Again, at the beginning of the play, Hale believes that this is just about. Reverend Samuel Parris just believes that what he does immediately gives him power and that makes him blind to the truth. Almost with a kind of desperation, he affirms ''All innocent and Christian people are happy for the courts in Salem! A character who one initially finds to be worthy of mercy or pity can easily become the last person deserving of sympathy. Personality Parris is a truly despicable person. There is nothing we like about this dude.
Therefore, there is a good deal of pressure on the average citizen to inform on the blasphemous speech of his or her neighbors in the name of Christian duty. At first the audience might feel bad for him. During the play Parris goes from being worried about his daughter to arguing with Giles Corry. John Proctor is bound in guiltiness from his affair with Abigail. A few days before Proctor and many others are scheduled to hang, Abigail steals money from Parris and vanishes. Parris is a very sensitive character towards reputations and power.
I have given you a home, child. Giles Corey An irascible and combative old resident of Salem, Giles Corey is a comic figure in The Crucible whose fate turns tragic when he unwittingly effects his wife's charge for witchcraft when he wonders aloud about the strange books she reads at night. When his father died in 1673, Samuel left Harvard to take up his inheritance in , where he maintained a sugar plantation. Moments later the authorities come and take away Elizabeth. Parris believed that everyone was beneath him and that they all owed him something in some way.
In the beginning of the play, Arthur Miller draws a distinct line between John Proctor and Parris from their backgrounds and moral standards. Hale consults his books while Rebecca announces that she is too old to sit in on the proceedings. Parris is continually beset with fears that others conspire against him. He widely supported the girls because longer the court went on, more fame and reputation he gained because of them. Abigail says that a frog jumped in. These issues, and others that were more personal between the villagers, continued to grow unabated.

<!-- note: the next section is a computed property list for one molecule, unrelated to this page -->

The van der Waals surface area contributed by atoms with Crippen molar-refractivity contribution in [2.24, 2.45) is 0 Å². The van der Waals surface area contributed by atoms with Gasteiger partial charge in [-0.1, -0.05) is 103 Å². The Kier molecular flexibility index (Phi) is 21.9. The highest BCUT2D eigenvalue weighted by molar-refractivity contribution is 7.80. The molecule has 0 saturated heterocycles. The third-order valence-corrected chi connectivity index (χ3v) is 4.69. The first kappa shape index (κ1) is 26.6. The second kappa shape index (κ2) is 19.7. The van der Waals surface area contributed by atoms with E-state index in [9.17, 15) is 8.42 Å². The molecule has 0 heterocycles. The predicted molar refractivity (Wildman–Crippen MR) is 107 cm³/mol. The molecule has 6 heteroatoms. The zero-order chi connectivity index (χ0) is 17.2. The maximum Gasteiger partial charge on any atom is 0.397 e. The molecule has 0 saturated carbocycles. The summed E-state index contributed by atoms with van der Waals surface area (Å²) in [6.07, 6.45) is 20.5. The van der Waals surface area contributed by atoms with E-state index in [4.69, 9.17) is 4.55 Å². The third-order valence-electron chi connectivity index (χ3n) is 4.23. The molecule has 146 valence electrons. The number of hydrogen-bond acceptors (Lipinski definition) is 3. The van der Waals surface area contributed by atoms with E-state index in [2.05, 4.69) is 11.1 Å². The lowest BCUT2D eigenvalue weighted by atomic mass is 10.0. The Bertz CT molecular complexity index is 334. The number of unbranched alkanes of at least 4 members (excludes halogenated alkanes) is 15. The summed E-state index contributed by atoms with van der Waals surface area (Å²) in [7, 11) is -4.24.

The character and actions of Reverend Parris illustrate all of these themes. The scene closes as Abigail and Betty, in feverish ecstasy, alternate in piling up names on the growing list. Of course if they were proven to be the liars it would reflect upon his own character and involvement in the bloody game. At the beginning of the play, he's much more worried about that than witchcraft. He's Such a Snake that He Should Live in Slytherin Parris is a wormy little character. Once he signs his confession, he refuses to hand it over.
One of the key villains in the story, he is perhaps the only character in the play with no redeeming qualities. Out of fear and assumption that the girls were practicing witchcraft, Reverend Parris questioned the girls to the stage where they started to accuse innocent people in order to run away from the responsibility they had to take. At first, Reverend Hale's character is concrete in his beliefs on witchcraft and is sure of his duty to carry out the will of God. The minister of Salem, Betty's father, and Abigail's uncle. It was reported that Mr. Danforth looks up at him questioningly.
I saw Bridget Bishop with the Devil! However, their personalities show some striking dissimilarities. She believes that a witch is responsible for the deaths of her seven infant children. Later on in the story, when the girls are titled as saints that can listen and see supernatural stuffs, Parris played a big role under Judge Danforth by supporting him and giving him information about Salem as well as swaying his decisions. Parris is so anxious to maintain his power that he has tolerated its abuse. If the blame of the Salem Witchcraft Trails were to be traced back to one individual it would certainly be Reverend Parris.
Hale approaches the situation precisely and intellectually, believing that he can define the supernatural in definitive terms. As a result, he evidently felt no need to make his fictional version any better. But, a minority dissented and found allies among non-members, who constituted a large and influential part of the community. Drawn Up By a Young Gentle-Woman, in the Twenty-Fifth Year of Her Age. .
Even at the end of the play, he has not gained self-awareness or insight into the destructive processes in which he participates. He just needs to know the facts so he can defend his reputation. Rather than confront him directly at first, Proctor chooses simply to stop going to church. The people of Salem summon him to investigate Betty's condition and determine if witchcraft is responsible. He began preaching in Dunstable in 1708, which he continued until 1712.